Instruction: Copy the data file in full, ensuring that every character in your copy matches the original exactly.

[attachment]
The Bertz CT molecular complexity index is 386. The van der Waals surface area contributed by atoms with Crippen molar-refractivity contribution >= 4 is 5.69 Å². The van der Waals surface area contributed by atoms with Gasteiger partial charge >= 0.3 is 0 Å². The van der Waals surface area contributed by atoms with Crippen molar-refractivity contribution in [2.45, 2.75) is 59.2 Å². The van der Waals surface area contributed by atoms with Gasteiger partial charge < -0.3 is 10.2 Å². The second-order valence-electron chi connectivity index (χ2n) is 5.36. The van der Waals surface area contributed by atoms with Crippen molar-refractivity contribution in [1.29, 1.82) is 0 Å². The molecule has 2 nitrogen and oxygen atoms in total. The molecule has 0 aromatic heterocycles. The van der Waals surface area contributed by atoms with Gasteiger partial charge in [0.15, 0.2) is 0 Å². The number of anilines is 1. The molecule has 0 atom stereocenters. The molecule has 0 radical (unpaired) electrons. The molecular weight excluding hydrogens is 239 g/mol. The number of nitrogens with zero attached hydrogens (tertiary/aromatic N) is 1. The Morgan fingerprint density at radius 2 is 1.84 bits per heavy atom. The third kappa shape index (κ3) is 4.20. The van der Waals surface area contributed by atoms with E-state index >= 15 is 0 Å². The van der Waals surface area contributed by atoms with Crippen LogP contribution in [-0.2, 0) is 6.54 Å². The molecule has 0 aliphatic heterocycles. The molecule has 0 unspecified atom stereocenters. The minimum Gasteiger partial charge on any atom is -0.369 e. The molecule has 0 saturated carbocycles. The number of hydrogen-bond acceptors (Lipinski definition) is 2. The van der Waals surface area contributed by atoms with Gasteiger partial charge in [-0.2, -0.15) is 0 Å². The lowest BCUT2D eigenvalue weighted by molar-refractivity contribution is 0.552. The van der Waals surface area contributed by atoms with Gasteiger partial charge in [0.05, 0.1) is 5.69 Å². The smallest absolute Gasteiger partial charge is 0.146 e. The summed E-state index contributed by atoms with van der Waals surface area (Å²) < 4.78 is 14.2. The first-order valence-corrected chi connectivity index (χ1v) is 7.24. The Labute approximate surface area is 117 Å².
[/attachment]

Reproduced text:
The Bertz CT molecular complexity index is 386. The van der Waals surface area contributed by atoms with Crippen molar-refractivity contribution >= 4 is 5.69 Å². The van der Waals surface area contributed by atoms with Gasteiger partial charge >= 0.3 is 0 Å². The van der Waals surface area contributed by atoms with Crippen molar-refractivity contribution in [2.45, 2.75) is 59.2 Å². The van der Waals surface area contributed by atoms with Gasteiger partial charge < -0.3 is 10.2 Å². The second-order valence-electron chi connectivity index (χ2n) is 5.36. The van der Waals surface area contributed by atoms with Crippen molar-refractivity contribution in [1.29, 1.82) is 0 Å². The molecule has 2 nitrogen and oxygen atoms in total. The molecule has 0 aromatic heterocycles. The van der Waals surface area contributed by atoms with Gasteiger partial charge in [0.15, 0.2) is 0 Å². The number of anilines is 1. The molecule has 0 atom stereocenters. The molecule has 0 radical (unpaired) electrons. The molecular weight excluding hydrogens is 239 g/mol. The number of nitrogens with zero attached hydrogens (tertiary/aromatic N) is 1. The Morgan fingerprint density at radius 2 is 1.84 bits per heavy atom. The third kappa shape index (κ3) is 4.20. The van der Waals surface area contributed by atoms with E-state index >= 15 is 0 Å². The van der Waals surface area contributed by atoms with Crippen LogP contribution in [-0.2, 0) is 6.54 Å². The molecule has 0 aliphatic heterocycles. The molecule has 0 unspecified atom stereocenters. The minimum Gasteiger partial charge on any atom is -0.369 e. The molecule has 0 saturated carbocycles. The number of hydrogen-bond acceptors (Lipinski definition) is 2. The van der Waals surface area contributed by atoms with Gasteiger partial charge in [-0.2, -0.15) is 0 Å². The lowest BCUT2D eigenvalue weighted by molar-refractivity contribution is 0.552. The van der Waals surface area contributed by atoms with Gasteiger partial charge in [0.05, 0.1) is 5.69 Å². The smallest absolute Gasteiger partial charge is 0.146 e. The summed E-state index contributed by atoms with van der Waals surface area (Å²) < 4.78 is 14.2. The first-order valence-corrected chi connectivity index (χ1v) is 7.24. The Labute approximate surface area is 117 Å².